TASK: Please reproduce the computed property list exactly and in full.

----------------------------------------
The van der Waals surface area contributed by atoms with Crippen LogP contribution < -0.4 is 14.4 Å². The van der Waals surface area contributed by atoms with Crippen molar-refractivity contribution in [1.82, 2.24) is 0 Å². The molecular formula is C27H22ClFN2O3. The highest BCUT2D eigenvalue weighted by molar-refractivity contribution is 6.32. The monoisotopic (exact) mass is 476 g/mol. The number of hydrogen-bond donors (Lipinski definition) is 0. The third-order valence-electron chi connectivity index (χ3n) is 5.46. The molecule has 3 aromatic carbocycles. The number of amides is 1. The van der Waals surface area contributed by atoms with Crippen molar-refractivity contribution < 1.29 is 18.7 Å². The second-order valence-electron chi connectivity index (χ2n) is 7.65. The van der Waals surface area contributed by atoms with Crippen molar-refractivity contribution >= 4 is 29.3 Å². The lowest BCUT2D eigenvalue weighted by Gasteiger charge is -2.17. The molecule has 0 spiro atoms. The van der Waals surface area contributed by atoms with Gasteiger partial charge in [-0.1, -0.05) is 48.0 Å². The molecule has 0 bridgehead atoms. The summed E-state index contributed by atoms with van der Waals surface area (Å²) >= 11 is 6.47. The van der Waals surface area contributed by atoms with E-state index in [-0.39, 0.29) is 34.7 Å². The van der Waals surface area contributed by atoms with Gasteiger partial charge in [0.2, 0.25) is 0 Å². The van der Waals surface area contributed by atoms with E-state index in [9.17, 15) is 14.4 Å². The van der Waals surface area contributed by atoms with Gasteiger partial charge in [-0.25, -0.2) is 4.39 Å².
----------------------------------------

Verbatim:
The van der Waals surface area contributed by atoms with Crippen LogP contribution < -0.4 is 14.4 Å². The van der Waals surface area contributed by atoms with Crippen molar-refractivity contribution in [1.82, 2.24) is 0 Å². The molecular formula is C27H22ClFN2O3. The highest BCUT2D eigenvalue weighted by molar-refractivity contribution is 6.32. The monoisotopic (exact) mass is 476 g/mol. The number of hydrogen-bond donors (Lipinski definition) is 0. The third-order valence-electron chi connectivity index (χ3n) is 5.46. The molecule has 3 aromatic carbocycles. The number of amides is 1. The van der Waals surface area contributed by atoms with Crippen molar-refractivity contribution < 1.29 is 18.7 Å². The second-order valence-electron chi connectivity index (χ2n) is 7.65. The van der Waals surface area contributed by atoms with Crippen molar-refractivity contribution >= 4 is 29.3 Å². The lowest BCUT2D eigenvalue weighted by Gasteiger charge is -2.17. The molecule has 0 spiro atoms. The van der Waals surface area contributed by atoms with Gasteiger partial charge in [-0.1, -0.05) is 48.0 Å². The molecule has 0 bridgehead atoms. The summed E-state index contributed by atoms with van der Waals surface area (Å²) >= 11 is 6.47. The van der Waals surface area contributed by atoms with E-state index in [-0.39, 0.29) is 34.7 Å². The van der Waals surface area contributed by atoms with Gasteiger partial charge in [0.2, 0.25) is 0 Å². The van der Waals surface area contributed by atoms with E-state index in [9.17, 15) is 14.4 Å². The van der Waals surface area contributed by atoms with Gasteiger partial charge in [-0.25, -0.2) is 4.39 Å².